news | Wednesday January 20, 2016

A look at what’s coming this spring

Spring 2016 is just around the corner! Here’s a look at what we’ve got in store for you.


  • Mend the Living by Maylis de Kerangal, translated by Jessica Moore (the same remarkable team that brought us Birth of a Bridge), is the gripping story, taking place within exactly 24 hours, of a heart transplant and all the lives touched along the way in this metaphysical adventure – the deceased, his family, his friends, doctors, nurses, lab techs, administrators, and, finally, the recipient.

  • Running on Fumes by Christian Guay-Poloquin, translated by Jacob Homel, follows an unnamed mechanic as he drives across the country to reach his dying father, confronting an increasingly post-apocalyptic setting, and his own failing mental state, along the way.


  • Price Paid: The Fight for First Nations Survival by Bev Sellars (author of the bestseller They Called Me Number One: Secrets and Survival at an Indian Residential School) untangles truth from some of the myths about First Nations; offering glimpses of foods, medicines, and cultural practices that North America’s aboriginal peoples have contributed to the world; and providing a clear and candid take on the history of aboriginal rights in Canada.


  • Injun by Jordan Abel, a natural follow-up to last year’s Un/inhabited, is a long poem composed of found text from western novels of the pulp heyday – namely all instances of the word “injun” – that helps to destabilize the colonial image of the “Indian” in the western genre and the western canon.

  • th book is bill bissett’s latest collection of concrete poems, “poemes uv greef transisyun n sumtimes joy byond binaree constraints if evreething goez what is aneething accepting nihilism lettr texting as an approach 2 heeling sorrow denial.”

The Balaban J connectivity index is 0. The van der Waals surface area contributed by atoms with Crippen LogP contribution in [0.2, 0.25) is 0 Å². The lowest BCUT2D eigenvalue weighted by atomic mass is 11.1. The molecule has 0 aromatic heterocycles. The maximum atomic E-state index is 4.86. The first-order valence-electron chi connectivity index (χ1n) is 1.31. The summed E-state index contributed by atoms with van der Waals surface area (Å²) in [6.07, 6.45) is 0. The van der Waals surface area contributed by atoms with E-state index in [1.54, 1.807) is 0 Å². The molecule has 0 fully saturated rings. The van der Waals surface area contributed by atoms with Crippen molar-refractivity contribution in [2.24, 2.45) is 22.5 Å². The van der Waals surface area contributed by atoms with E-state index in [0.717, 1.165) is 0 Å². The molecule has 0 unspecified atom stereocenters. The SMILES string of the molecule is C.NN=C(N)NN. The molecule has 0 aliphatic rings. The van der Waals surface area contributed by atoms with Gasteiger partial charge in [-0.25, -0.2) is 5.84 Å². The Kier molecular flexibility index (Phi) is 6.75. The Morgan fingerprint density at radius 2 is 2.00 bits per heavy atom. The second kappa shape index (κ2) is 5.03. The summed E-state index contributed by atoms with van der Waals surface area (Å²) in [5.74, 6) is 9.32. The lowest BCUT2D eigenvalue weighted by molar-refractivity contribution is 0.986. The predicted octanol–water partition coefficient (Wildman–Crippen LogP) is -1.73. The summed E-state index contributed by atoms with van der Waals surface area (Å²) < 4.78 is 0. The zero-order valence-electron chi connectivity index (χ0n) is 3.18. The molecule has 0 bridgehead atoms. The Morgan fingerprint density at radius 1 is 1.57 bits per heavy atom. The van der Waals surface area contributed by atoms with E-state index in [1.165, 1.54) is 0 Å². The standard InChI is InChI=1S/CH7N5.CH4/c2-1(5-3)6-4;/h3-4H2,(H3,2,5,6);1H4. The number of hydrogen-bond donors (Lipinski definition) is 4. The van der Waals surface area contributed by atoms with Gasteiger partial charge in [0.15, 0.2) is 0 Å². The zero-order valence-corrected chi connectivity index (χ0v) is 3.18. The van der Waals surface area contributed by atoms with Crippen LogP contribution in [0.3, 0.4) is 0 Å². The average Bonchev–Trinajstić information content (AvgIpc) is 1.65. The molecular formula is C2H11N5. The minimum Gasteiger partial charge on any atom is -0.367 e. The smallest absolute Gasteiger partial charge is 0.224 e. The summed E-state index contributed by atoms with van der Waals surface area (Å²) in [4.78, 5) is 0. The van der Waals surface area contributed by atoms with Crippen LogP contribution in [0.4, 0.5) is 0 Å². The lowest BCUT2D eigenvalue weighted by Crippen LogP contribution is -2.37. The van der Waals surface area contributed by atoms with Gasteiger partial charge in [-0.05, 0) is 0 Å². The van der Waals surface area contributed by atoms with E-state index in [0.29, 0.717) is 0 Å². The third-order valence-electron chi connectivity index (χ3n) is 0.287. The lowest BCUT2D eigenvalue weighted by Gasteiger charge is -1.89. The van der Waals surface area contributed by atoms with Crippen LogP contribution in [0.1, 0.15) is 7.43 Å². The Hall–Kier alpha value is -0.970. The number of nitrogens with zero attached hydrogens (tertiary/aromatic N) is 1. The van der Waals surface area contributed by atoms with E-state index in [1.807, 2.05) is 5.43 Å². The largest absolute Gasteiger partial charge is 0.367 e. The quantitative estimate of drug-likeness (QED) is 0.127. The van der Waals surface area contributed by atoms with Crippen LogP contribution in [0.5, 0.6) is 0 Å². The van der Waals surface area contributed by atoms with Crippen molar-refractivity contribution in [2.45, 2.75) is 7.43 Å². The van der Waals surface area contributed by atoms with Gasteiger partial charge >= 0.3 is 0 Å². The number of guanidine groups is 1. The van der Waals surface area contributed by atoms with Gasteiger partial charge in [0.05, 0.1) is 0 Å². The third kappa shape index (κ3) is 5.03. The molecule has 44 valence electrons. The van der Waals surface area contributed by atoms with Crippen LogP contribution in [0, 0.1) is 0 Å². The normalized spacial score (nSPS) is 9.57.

• Human Tissue is a new collection by Weyman Chan that explores the history of our making and socializing a prototype misfit and constructing the conditions of alienation. What’s a monster to do?
  • Pound @ Guantánamo by Clint Burnham, whom we are very pleased to welcome to the Talon list, is a collection of poetry written in wartime – that is, today – whose title implies an analogy between Ezra Pound, imprisoned after WWII, and the inhabitants of the military or CIA prisons at Guantánamo Bay.


  • We the Family by George F. Walker, a play that follows the ripple effect of a culturally diverse wedding. This ain’t your grandma’s multiculturalism. Or maybe it is.

  • Sextet by Morris Panych, a dark and steamy comedy that explores the harmonies and dysfunctions of six sexually entangled musicians on an ill-fated winter tour
  • The Watershed by Annabel Soutar, author of Seeds, is a documentary play following one family’s struggle – and the struggle of their nation – to chart a sustainable course between economic prosperity and environmental stewardship
  • Inside the Seed, the debut of playwright Jason Rothery, whom we also welcome gladly to our list, is a contemporary version of Oedipus Rex reimagined as a darkly comic corporate/political thriller. (Book page coming soon!)

Stay tuned in the coming weeks for our full Spring 2016 catalogue, which will include all frontlist and backlist titles – more than 500 book listings!